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  2. According to Douglass Moo, “the law of sin and death” in 8:2 is the divine “rule” or “principle” that those who sin must die, and probably then is not referring to the law of Moses since Paul does not present the law as a liberating force. In verse 3 however, he is confident that the law in that verse refers to the law of Moses (Moo). The law of Moses could not rescue humans from sin and death. It is difficult to know for sure since he uses the word “law” in chapter 7 in two different ways with distinct meanings. Moo says that the phrase in verse 3 nicely summarizes the basic message of chapter 7 though (Moo). I tend to agree more with Moo, that it is referring to the mosaic law because the mosaic law was in a certain way “weakened” by human sinfulness. It only brought sin and transgression.

    Moo, Douglass J. Encountering the Book of Romans. Grand Rapids: Baker Academic, 2002. Print.


  3. After reading both Romans 7 and 8:3, it is my belief that Paul is referring to the mosaic law in 8:3. I think it makes the most sense because he is constantly referring to it in other sections. It also talks about the law being powerless to do something and we know, as you pointed out, that the law does not have the power to fix the sin problem. Paul also says it was weakened by the flesh, something the mosaic law also was. Jesus was able to keep the mosaic law perfectly but everyone else, those also weakened by sin, are not able to. I think that the word use of weak would show more favor to the mosaic law rather than the principle.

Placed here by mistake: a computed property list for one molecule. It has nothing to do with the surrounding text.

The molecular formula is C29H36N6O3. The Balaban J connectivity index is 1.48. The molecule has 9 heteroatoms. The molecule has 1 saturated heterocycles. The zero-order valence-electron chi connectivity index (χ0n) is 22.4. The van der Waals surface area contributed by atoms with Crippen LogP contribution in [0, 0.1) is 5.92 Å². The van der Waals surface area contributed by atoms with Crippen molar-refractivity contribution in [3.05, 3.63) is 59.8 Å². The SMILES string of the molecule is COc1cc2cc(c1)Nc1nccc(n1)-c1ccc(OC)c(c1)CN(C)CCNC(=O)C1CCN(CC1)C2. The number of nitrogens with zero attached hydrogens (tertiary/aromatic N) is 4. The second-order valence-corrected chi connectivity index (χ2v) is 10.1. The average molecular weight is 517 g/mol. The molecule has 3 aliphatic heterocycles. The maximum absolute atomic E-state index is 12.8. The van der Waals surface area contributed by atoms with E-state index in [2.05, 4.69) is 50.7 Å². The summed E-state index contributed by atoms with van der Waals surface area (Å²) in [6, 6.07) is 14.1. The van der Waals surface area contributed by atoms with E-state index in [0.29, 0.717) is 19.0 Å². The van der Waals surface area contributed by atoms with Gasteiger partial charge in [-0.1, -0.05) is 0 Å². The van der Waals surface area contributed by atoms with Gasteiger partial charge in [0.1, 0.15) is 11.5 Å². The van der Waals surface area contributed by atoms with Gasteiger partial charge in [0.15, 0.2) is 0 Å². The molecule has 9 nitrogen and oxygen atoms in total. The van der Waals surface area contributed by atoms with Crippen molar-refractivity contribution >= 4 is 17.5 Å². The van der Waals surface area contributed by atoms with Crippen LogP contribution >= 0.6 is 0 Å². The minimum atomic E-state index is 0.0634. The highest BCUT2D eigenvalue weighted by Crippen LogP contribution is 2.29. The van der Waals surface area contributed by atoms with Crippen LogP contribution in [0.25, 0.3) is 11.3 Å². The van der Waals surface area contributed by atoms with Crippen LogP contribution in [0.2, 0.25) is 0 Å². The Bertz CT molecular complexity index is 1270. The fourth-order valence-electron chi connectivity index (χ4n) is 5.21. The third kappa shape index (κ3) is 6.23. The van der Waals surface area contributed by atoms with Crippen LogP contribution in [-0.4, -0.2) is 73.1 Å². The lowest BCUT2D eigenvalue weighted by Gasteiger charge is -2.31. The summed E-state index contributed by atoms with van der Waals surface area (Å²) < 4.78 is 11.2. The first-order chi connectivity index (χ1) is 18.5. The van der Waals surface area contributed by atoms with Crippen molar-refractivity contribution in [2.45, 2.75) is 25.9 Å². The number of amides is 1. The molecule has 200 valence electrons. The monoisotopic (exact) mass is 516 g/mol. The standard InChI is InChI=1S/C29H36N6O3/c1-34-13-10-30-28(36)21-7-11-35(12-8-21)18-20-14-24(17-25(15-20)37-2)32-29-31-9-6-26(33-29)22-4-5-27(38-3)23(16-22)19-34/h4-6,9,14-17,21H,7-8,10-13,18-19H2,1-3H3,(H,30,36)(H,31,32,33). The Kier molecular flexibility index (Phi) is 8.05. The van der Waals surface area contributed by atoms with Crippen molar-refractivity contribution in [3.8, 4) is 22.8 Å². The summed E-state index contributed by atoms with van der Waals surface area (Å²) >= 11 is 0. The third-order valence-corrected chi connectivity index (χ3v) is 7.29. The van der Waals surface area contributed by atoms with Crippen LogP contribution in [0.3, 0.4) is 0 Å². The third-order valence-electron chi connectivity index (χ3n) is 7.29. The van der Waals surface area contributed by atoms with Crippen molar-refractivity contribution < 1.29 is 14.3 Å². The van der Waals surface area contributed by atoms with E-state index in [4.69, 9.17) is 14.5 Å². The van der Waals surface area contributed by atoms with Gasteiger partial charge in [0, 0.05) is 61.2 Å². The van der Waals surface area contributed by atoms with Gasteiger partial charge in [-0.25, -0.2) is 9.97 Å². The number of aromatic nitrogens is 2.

4. In Romans 8:3, it makes sense that Paul is referring to the Mosaic Law. The Law of Moses is unable to save those and give them salvation like the Jews believed. They believed that if they held the law, they would be in heaven. Romans 8:3 makes it clear that “The law was powerless because it was weakened by the flesh.” Essentially, that means that the law cannot save because humans are born into a sin nature. Doug Moo states, “Despite its origin and innate goodness, the law of Moses could not rescue human beings from the nexus of sin and death, because human beings are helpless captives to the power of this world” (Moo, 133). The only human never to sin was Jesus! Since Jesus was the only perfect human, God sent him to die for our sins- to save our sins because the law couldn’t. The law cannot forgive sin, but God can, and God can because of what Christ did on the cross, taking our sins and dying for them.


  5. Whether the Mosaic law or a principle is used to address sin, as you mentioned in your closing statement, the purpose is to draw the conclusion that we are not able to be justified from our sin by anything. If the law is not able to do so, what else could there be? The law was designed accordingly to cover a multitude of works to earn justification and righteousness, however, sin is something bigger. Sin is not even on the same level as the law is, they are in two different dimensions. It is foolish to think that the law can cover or override our sin- but many of us think this way. Although the law can be used to harm our perceptions of ourselves sometimes (pride by “thinking” they are obtaining the law), it is also the tool to see our brokenness. Paul continues to draw us back to sin and our sin nature and how we cannot overcome it at all. Only Jesus can and did and we receive that through belief. Romans 5:15-16 explains this sin concept in a holistic way.